Stay Calm and Reboot
…Stocks rebound. Italy, meh. China prepares retaliation. EU gets no tariff breaks, retaliation expected. Beige Book shows moderate growth, not much inflation. Fed eases up on Volcker Rule. Tax cuts are not providing much boost. Stay calm and reboot. Side effects of Ambien.
Financial Review by Sinclair Noe for 05-29-2018
DOW + 306 = 24,667
SPX + 34 = 2724
NAS + 65 = 7462
RUT + 24 = 1647
10 Y + .07 = 2.84%
OIL + 1.40 = 68.21
GOLD + 2.50 = 1301.90
The Dow Jones industrial average rose more than 300 points, with Boeing and Home Depot leading the blue-chip stocks higher. Also, the energy stocks came roaring back with Exxon Mobil and Chevron up over 3%. A Reuters report indicated that output cuts implemented by members of the Organization of the Petroleum Exporting Countries and nonmembers led by Russia will remain in place, sending oil prices sharply higher. The Russell 2000 hit a new high. The euro recovers much of its previous losses with a 1.1 percent climb against the greenback to $1.166. An uptick in rates push the big banks upward, with Goldman Sachs, J.P. Morgan, Citigroup, Morgan Stanley, Bank of America and Wells Fargo all finishing up more than 1 percent.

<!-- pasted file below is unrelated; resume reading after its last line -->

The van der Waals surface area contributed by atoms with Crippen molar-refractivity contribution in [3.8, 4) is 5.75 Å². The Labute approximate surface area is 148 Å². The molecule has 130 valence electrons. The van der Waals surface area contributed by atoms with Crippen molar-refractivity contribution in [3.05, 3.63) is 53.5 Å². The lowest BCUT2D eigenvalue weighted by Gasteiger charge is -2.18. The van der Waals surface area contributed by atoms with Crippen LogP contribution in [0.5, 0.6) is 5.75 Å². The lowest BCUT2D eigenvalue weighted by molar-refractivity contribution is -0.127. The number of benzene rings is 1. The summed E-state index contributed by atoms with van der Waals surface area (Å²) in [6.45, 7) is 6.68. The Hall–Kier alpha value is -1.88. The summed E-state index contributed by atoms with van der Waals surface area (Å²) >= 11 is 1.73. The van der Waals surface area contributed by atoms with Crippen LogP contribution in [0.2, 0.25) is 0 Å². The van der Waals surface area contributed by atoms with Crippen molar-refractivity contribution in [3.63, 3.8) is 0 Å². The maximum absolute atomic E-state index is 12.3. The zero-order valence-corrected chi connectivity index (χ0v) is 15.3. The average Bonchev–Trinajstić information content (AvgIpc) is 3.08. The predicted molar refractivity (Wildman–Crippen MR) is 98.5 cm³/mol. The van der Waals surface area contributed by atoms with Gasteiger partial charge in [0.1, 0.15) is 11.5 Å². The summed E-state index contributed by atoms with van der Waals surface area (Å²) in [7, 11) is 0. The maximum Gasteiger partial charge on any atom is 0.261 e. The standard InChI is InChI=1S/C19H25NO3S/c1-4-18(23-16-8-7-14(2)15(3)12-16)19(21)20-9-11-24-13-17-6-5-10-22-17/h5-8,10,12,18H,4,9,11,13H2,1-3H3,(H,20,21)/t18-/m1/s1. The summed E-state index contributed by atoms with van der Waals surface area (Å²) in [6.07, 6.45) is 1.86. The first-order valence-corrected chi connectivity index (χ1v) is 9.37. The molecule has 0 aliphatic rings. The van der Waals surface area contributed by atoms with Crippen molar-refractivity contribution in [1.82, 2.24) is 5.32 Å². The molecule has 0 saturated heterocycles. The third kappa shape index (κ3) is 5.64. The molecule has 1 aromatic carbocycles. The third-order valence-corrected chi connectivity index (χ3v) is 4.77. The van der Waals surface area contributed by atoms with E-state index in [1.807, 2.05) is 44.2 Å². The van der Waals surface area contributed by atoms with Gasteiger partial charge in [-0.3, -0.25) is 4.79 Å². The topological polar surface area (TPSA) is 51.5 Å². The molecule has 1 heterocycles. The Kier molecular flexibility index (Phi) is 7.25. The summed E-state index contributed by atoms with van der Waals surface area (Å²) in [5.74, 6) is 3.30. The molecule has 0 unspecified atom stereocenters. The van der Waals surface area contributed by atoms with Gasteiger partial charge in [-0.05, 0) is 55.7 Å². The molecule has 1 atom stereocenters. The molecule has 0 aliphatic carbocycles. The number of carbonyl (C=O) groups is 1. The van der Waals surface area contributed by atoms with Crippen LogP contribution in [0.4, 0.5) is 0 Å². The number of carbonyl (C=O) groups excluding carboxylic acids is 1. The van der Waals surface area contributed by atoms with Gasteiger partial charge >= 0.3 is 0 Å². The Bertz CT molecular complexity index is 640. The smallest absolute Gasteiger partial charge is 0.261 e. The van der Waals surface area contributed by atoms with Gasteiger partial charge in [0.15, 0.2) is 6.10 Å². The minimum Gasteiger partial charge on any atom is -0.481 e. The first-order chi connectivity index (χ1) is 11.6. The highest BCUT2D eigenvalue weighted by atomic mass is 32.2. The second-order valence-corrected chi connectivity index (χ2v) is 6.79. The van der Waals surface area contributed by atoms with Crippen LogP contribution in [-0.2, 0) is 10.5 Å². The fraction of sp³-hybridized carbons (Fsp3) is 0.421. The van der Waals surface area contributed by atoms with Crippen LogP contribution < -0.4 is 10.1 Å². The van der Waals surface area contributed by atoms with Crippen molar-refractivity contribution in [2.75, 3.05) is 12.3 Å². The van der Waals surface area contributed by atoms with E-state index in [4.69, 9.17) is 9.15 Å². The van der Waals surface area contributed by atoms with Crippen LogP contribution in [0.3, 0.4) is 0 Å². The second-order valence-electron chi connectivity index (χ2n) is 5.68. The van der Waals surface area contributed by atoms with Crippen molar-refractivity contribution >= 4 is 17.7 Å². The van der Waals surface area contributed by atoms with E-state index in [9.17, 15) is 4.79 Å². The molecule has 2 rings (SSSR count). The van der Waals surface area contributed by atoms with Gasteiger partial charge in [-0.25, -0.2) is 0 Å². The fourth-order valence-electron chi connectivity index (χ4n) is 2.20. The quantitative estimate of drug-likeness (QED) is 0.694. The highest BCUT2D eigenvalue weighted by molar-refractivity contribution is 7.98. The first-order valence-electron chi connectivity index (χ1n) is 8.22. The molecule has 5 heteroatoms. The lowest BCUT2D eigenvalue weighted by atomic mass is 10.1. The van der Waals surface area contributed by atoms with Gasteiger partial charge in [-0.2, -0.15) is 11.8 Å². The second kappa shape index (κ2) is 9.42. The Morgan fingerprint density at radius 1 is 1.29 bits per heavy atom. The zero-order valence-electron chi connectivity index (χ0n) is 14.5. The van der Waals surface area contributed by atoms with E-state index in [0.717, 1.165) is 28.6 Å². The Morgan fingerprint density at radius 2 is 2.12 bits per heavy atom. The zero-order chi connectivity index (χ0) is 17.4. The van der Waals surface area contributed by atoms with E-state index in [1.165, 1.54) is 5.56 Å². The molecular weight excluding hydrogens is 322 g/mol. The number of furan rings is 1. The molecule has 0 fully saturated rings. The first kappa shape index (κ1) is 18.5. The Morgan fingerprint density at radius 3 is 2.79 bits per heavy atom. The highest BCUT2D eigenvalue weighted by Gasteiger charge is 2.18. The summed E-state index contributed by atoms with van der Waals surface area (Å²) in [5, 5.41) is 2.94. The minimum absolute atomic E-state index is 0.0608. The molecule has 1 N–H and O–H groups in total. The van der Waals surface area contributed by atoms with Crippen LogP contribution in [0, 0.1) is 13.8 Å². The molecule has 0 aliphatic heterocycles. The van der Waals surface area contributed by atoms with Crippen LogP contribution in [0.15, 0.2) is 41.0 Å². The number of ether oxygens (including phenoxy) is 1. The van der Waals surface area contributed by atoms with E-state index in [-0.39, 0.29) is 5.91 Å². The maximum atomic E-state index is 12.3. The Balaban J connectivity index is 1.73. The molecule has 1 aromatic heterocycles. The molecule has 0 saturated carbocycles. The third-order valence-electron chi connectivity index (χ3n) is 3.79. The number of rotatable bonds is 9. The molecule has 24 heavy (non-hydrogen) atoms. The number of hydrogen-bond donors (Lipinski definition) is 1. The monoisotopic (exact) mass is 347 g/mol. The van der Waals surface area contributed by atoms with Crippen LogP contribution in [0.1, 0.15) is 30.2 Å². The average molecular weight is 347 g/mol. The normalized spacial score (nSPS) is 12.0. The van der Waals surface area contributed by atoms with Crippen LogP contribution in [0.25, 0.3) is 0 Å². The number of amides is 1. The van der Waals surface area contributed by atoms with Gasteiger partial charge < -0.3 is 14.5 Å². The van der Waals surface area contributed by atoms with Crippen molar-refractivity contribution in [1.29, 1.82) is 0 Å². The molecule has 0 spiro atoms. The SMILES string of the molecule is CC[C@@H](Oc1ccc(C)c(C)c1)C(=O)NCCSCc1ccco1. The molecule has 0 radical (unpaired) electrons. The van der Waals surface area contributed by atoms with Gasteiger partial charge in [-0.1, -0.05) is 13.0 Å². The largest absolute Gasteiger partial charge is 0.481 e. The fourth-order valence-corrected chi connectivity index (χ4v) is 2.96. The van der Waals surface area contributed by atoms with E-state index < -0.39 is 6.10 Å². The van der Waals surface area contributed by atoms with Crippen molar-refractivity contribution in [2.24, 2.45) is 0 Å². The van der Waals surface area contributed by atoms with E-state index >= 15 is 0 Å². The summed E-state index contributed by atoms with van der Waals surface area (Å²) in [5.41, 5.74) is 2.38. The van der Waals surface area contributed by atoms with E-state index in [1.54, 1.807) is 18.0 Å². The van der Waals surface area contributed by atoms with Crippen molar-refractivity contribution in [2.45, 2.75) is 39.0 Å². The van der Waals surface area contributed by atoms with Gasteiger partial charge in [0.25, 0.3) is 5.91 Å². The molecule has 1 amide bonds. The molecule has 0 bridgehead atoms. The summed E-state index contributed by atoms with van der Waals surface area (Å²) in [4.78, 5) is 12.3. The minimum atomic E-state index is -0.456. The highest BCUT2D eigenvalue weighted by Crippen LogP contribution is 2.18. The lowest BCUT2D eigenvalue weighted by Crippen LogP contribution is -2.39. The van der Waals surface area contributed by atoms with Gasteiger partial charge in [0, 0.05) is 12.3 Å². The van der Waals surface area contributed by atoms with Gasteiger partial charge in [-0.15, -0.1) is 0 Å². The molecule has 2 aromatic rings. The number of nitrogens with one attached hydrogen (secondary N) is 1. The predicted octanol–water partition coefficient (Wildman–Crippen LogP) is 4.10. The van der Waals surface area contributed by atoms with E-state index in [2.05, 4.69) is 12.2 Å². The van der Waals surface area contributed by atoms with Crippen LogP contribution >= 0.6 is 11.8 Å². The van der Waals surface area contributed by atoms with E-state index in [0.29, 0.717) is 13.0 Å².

The comeback in equities came as European markets stabilized. The Stoxx Europe 600 closed up 0.2 percent, while Italy’s FTSE MIB — which fell 2.5 percent on Tuesday — rallied 2 percent. Italian two-year bond yields fell to 1.72 percent from 2.1 percent, wiping out much of Tuesday’s climb.